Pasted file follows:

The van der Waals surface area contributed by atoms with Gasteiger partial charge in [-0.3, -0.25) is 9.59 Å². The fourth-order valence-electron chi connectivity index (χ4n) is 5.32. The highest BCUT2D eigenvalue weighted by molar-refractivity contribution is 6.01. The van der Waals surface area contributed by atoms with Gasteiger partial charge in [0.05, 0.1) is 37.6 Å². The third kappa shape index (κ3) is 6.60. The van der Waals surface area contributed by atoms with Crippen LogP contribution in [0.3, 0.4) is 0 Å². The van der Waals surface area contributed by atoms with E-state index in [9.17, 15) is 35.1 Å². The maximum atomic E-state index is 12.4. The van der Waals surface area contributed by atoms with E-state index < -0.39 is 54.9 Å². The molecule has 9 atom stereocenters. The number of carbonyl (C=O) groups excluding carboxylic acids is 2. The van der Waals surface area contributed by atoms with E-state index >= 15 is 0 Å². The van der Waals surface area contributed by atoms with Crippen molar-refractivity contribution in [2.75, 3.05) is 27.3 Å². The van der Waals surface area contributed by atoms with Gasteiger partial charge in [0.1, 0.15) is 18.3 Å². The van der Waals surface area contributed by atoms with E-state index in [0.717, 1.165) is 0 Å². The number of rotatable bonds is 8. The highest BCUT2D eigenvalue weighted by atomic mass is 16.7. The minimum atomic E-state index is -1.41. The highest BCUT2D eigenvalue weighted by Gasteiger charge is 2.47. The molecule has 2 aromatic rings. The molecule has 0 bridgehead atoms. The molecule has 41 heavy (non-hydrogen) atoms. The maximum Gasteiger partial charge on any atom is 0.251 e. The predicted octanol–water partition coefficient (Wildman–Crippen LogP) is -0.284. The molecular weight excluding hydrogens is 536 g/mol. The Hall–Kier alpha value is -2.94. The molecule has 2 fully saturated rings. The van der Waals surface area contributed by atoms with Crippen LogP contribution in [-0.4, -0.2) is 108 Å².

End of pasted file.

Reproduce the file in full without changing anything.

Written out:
The van der Waals surface area contributed by atoms with Gasteiger partial charge in [-0.3, -0.25) is 9.59 Å². The fourth-order valence-electron chi connectivity index (χ4n) is 5.32. The highest BCUT2D eigenvalue weighted by molar-refractivity contribution is 6.01. The van der Waals surface area contributed by atoms with Gasteiger partial charge in [0.05, 0.1) is 37.6 Å². The third kappa shape index (κ3) is 6.60. The van der Waals surface area contributed by atoms with Crippen LogP contribution in [0.3, 0.4) is 0 Å². The van der Waals surface area contributed by atoms with E-state index in [9.17, 15) is 35.1 Å². The maximum atomic E-state index is 12.4. The van der Waals surface area contributed by atoms with E-state index < -0.39 is 54.9 Å². The molecule has 9 atom stereocenters. The number of carbonyl (C=O) groups excluding carboxylic acids is 2. The van der Waals surface area contributed by atoms with E-state index >= 15 is 0 Å². The van der Waals surface area contributed by atoms with Crippen molar-refractivity contribution in [2.75, 3.05) is 27.3 Å². The van der Waals surface area contributed by atoms with Gasteiger partial charge in [0.1, 0.15) is 18.3 Å². The van der Waals surface area contributed by atoms with E-state index in [0.717, 1.165) is 0 Å². The number of rotatable bonds is 8. The highest BCUT2D eigenvalue weighted by atomic mass is 16.7. The minimum atomic E-state index is -1.41. The highest BCUT2D eigenvalue weighted by Gasteiger charge is 2.47. The molecule has 2 aromatic rings. The molecule has 0 bridgehead atoms. The molecule has 41 heavy (non-hydrogen) atoms. The maximum Gasteiger partial charge on any atom is 0.251 e. The predicted octanol–water partition coefficient (Wildman–Crippen LogP) is -0.284. The molecular weight excluding hydrogens is 536 g/mol. The Hall–Kier alpha value is -2.94. The molecule has 2 fully saturated rings. The van der Waals surface area contributed by atoms with Crippen LogP contribution in [-0.4, -0.2) is 108 Å².